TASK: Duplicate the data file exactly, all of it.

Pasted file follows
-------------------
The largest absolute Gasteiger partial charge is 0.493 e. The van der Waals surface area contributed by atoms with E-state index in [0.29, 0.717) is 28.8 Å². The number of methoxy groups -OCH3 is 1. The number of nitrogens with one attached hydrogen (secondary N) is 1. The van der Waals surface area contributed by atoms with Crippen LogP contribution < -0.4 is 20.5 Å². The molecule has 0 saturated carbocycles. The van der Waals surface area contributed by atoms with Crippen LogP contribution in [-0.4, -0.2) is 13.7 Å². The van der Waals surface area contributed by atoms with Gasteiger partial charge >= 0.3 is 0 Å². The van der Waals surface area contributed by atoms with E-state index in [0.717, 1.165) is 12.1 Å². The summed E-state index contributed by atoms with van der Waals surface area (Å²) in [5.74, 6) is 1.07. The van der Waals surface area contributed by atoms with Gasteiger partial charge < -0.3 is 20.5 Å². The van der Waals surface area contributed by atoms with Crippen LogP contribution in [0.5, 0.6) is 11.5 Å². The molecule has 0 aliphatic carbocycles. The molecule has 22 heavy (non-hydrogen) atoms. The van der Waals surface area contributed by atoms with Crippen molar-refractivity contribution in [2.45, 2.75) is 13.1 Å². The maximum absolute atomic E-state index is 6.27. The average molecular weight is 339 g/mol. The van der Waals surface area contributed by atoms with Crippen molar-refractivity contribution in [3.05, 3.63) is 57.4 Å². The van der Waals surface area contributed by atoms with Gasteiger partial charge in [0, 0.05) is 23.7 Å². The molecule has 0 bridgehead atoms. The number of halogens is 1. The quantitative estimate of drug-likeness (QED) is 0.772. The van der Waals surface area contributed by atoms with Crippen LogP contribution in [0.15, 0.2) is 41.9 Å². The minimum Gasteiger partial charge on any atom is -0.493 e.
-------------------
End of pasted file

The largest absolute Gasteiger partial charge is 0.493 e. The van der Waals surface area contributed by atoms with E-state index in [0.29, 0.717) is 28.8 Å². The number of methoxy groups -OCH3 is 1. The number of nitrogens with one attached hydrogen (secondary N) is 1. The van der Waals surface area contributed by atoms with Crippen LogP contribution < -0.4 is 20.5 Å². The molecule has 0 saturated carbocycles. The van der Waals surface area contributed by atoms with Crippen LogP contribution in [-0.4, -0.2) is 13.7 Å². The van der Waals surface area contributed by atoms with Gasteiger partial charge >= 0.3 is 0 Å². The van der Waals surface area contributed by atoms with E-state index in [0.717, 1.165) is 12.1 Å². The summed E-state index contributed by atoms with van der Waals surface area (Å²) in [5.74, 6) is 1.07. The van der Waals surface area contributed by atoms with Gasteiger partial charge < -0.3 is 20.5 Å². The van der Waals surface area contributed by atoms with Crippen LogP contribution in [0.5, 0.6) is 11.5 Å². The molecule has 0 aliphatic carbocycles. The molecule has 22 heavy (non-hydrogen) atoms. The van der Waals surface area contributed by atoms with Crippen molar-refractivity contribution in [2.45, 2.75) is 13.1 Å². The maximum absolute atomic E-state index is 6.27. The average molecular weight is 339 g/mol. The van der Waals surface area contributed by atoms with Crippen molar-refractivity contribution in [3.05, 3.63) is 57.4 Å². The van der Waals surface area contributed by atoms with Gasteiger partial charge in [0, 0.05) is 23.7 Å². The molecule has 0 bridgehead atoms. The number of halogens is 1. The quantitative estimate of drug-likeness (QED) is 0.772. The van der Waals surface area contributed by atoms with Crippen LogP contribution in [0.15, 0.2) is 41.9 Å². The minimum Gasteiger partial charge on any atom is -0.493 e.